Will Tehran really shut off one of the world’s most important oil chokepoints? Only if it is truly desperate.
BY AFSHON OSTOVAR | JANUARY 9, 2012
BY AFSHON OSTOVAR | JANUARY 9, 2012
When Iran's vice president, Mohammad Reza Rahimi, declared on Dec. 27 that "not a drop of oil will pass through the Strait of Hormuz" if Western countries followed through with threats of escalated sanctions over its nuclear program, the world sat up and took notice. Since then, tensions have run high in the Persian Gulf, with Iran holding naval exercises and U.S. Secretary of Defense Leon Panetta warning Iran that closing the strait would be a "red line" for the United States.
Newspaper headlines are warning of a possible conflict breaking out over one of the most important shipping lanes on the planet, through which almost 20 percent of the world's oil passes each day. Analysts and commentators can't seem to decide how seriously to rate this risk: They have generally argued that Iran's military (and especially naval) capabilities are either insignificant or extreme threats to U.S. and allied forces in the region. So which is it? Is the Iranian navy as dangerous as it claims to be? Can Iran really shut the Strait of Hormuz?
The truth is that Iran does possess a number of tools to harass, challenge, and even harm opposing naval forces, but its overall arsenal is limited, ramshackle, and untested in combat. Iran's military commanders know that their naval capabilities are ill-suited for direct engagement with U.S. forces. Iranian traditional naval vessels and aircraft are no match for their American counterparts, and Iran possess too few of both to endure any extended engagement. Unable to challenge U.S forces with equal strength and firepower, Iran's military planners have designed "asymmetric" tactics that utilize the greater speed and agility of their maritime assets.
Iran's small boats and midget submarines would be central to any Iranian naval engagement, and are likely the ones that would be the most difficult to initially counter. Iran has also produced thousands of naval mines, which could be littered throughout strategic sea lanes in the Persian Gulf or employed as defensive measures around key Iranian maritime infrastructure. The United States has the capability to effectively deal with naval mines, but their use by Iran would certainly complicate maritime traffic for a period of time.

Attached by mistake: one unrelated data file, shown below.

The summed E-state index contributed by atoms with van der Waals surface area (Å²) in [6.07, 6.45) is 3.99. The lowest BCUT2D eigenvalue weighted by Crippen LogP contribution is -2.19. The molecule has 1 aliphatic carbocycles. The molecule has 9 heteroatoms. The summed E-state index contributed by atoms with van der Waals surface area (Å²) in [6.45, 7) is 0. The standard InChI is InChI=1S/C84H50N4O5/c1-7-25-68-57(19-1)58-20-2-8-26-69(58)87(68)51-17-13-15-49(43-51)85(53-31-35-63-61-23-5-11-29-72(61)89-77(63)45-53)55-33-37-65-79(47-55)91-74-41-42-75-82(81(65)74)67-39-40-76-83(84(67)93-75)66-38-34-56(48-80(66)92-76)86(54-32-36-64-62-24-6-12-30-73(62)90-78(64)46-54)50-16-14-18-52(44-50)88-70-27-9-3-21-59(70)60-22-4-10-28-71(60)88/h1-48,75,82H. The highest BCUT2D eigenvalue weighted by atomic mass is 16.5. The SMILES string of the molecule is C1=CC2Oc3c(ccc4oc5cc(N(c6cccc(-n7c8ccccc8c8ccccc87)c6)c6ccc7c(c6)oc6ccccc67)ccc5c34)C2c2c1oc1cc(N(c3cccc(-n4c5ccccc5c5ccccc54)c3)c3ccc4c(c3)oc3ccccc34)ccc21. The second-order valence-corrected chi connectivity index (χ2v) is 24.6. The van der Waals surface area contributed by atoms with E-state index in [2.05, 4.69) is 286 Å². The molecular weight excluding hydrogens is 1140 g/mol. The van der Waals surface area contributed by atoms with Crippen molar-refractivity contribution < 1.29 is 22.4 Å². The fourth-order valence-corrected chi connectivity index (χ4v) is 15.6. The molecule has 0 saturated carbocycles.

This asymmetric approach to warfare, which is borne out of Iran's longstanding technological disadvantages vis-à-vis the United States and its allies, is the military basis for its particular threat to close the Strait of Hormuz. Iran cannot compete with U.S. forces directly, but the collective marshaling of its maritime assets (mines, small boats, midget subs, etc.) could severely test the United States' ability to maintain security in the Persian Gulf.
|Estreito de Ormuz|
Closing the Hormuz strait -- or more likely, creating a hostile environment in the Gulf that leads to a drastic decline in maritime shipping through it -- is probably the most extreme and certainly the most politically and economically damaging act that Iran's maritime forces could achieve. While the impact this would have on Iran, the United States, and Arab states in the region, is debatable, Iran understands that few if any would like to find out. This is Iran's answer to the United States' "all options on the table," and for all of its saber-rattling and exaggerated bluster, is something its forces could accomplish.
Yet, as Chairman of the Joint Chiefs of Staff General Martin Dempsey recently stated, Iran's ability to keep the strait closed or constricted would likely be short lived. Because of the military operations that would be involved, and the damage it would do to the economies of the region, closing the strait would likely be considered an act of war against the United States and its Gulf allies. U.S. retaliation against Iran would thus be a near certainty, putting at risk much of Iran's maritime and littoral military assets. The United States could end up destroying much of Iran's navy, air force, and land based artillery just to clear the way for re-opening the strait. The United States might also take the opportunity to target Iran's nuclear sites, if not move to topple the Iranian regime altogether. Regional opinion (especially that of the United States' Arab allies) will most likely support military operations in such a context, and the international community will be hard-pressed not to support military action against an Iran that is willing to jeopardize world petroleum and gas markets for its own political purposes.